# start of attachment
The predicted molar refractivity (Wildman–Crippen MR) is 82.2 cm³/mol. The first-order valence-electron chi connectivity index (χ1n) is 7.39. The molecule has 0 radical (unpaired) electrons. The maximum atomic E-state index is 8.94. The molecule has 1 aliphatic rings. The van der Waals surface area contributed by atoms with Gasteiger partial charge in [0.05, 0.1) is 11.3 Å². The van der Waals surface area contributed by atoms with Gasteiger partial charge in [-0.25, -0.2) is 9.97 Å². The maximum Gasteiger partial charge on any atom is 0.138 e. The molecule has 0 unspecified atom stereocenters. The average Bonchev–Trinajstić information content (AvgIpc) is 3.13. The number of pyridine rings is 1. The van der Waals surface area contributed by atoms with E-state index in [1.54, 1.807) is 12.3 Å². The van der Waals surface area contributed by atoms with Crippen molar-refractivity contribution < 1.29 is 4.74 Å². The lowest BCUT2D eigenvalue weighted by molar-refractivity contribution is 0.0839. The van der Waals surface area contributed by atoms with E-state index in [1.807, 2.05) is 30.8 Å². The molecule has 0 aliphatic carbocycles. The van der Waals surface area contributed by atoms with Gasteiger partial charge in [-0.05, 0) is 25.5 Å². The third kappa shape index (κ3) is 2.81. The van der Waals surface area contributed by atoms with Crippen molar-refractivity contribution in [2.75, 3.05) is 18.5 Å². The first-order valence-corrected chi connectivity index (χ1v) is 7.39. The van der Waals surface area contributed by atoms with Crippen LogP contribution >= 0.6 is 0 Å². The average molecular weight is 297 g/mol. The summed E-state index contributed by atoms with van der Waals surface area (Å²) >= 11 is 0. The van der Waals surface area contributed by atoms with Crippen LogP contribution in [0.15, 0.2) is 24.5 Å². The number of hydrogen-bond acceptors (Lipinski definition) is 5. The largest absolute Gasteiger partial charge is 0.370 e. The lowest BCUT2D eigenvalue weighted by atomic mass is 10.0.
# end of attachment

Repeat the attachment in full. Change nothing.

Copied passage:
The predicted molar refractivity (Wildman–Crippen MR) is 82.2 cm³/mol. The first-order valence-electron chi connectivity index (χ1n) is 7.39. The molecule has 0 radical (unpaired) electrons. The maximum atomic E-state index is 8.94. The molecule has 1 aliphatic rings. The van der Waals surface area contributed by atoms with Gasteiger partial charge in [0.05, 0.1) is 11.3 Å². The van der Waals surface area contributed by atoms with Gasteiger partial charge in [-0.25, -0.2) is 9.97 Å². The maximum Gasteiger partial charge on any atom is 0.138 e. The molecule has 0 unspecified atom stereocenters. The average Bonchev–Trinajstić information content (AvgIpc) is 3.13. The number of pyridine rings is 1. The van der Waals surface area contributed by atoms with E-state index in [1.54, 1.807) is 12.3 Å². The van der Waals surface area contributed by atoms with Crippen molar-refractivity contribution < 1.29 is 4.74 Å². The lowest BCUT2D eigenvalue weighted by molar-refractivity contribution is 0.0839. The van der Waals surface area contributed by atoms with E-state index in [1.807, 2.05) is 30.8 Å². The molecule has 0 aliphatic carbocycles. The van der Waals surface area contributed by atoms with Gasteiger partial charge in [-0.05, 0) is 25.5 Å². The third kappa shape index (κ3) is 2.81. The van der Waals surface area contributed by atoms with Crippen molar-refractivity contribution in [2.75, 3.05) is 18.5 Å². The first-order valence-corrected chi connectivity index (χ1v) is 7.39. The van der Waals surface area contributed by atoms with Crippen LogP contribution >= 0.6 is 0 Å². The average molecular weight is 297 g/mol. The summed E-state index contributed by atoms with van der Waals surface area (Å²) >= 11 is 0. The van der Waals surface area contributed by atoms with Crippen LogP contribution in [0.15, 0.2) is 24.5 Å². The number of hydrogen-bond acceptors (Lipinski definition) is 5. The largest absolute Gasteiger partial charge is 0.370 e. The lowest BCUT2D eigenvalue weighted by atomic mass is 10.0.